Menu

Finding Turning Points: TES Maths Resource of the Week

October 16, 2017 - TES, TES Resource of the Week (ROTW)
Finding Turning Points: TES Maths Resource of the Week

To see all of the work I do for TES Maths, including Resource of the Week, Inspect the Spec, Pedagogy Place, Maths Newsletters and Topic Collections, please visit the TES Maths Blog here

What is it?
Often really good resources for teaching A Level maths are hard to find, largely because not as many teachers deliver the course. Hence, while you can find no end of top-quality lessons, activities and resources across TES for Key Stages 1 to 4, as soon as we hit that post-16 area, things get a little more barren. But there are gems out there, such as this delightful lesson on the nature of stationary points. It is a beautifully designed, detailed PowerPoint that gives a crystal clear explanation how to determine the nature of stationary points, together with several well-chosen worked examples. I particularly like the way common misconceptions or covered via a series of handy hints. For example, the fact that the graph can contain y-values lower than the minimum point, and a minimum followed by a maximum does not automatically guarantee that the graph is a cubic. These can often be overlooked and may lead to problems later on.

How can it be used?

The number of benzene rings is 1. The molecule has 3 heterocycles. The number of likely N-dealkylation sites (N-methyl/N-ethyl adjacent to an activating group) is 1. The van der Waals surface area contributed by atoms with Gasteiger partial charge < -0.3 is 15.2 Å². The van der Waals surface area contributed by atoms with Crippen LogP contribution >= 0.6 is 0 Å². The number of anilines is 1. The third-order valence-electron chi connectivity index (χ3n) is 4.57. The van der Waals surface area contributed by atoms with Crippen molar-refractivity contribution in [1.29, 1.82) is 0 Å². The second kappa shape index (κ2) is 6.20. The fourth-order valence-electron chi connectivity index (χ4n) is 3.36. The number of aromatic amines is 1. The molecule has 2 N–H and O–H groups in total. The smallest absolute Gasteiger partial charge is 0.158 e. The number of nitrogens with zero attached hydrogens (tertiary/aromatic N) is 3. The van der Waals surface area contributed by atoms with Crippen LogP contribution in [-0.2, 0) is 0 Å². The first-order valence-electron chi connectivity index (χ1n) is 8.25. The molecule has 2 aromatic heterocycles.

As with all PowerPoint lessons on TES, I always advise adapting it to suit the needs of your students The slides are very detailed, and stripping them back may add clarity. There is also always a danger when having pre-written solutions to worked examples that you may wish to change things based on something a student says, and yet your hands are tied if all the steps of the example have been typed out and animated. But the detail in these slides could be used to your advantage by turning them into printed notes that could be given to students for revision, or to any student who may have missed the lesson. This is a wonderful resource to aid the planning of any lesson on the nature of stationary points.

Thanks so much for sharing
Craig Barton

Download: Finding turning points with calculus
View the author’s other resources

 

Leave a Reply

Your email address will not be published. Required fields are marked *

You may use these HTML tags and attributes: <a href="" title=""> <abbr title=""> <acronym title=""> <b> <blockquote cite=""> <cite> <code> <del datetime=""> <em> <i> <q cite=""> <strike> <strong>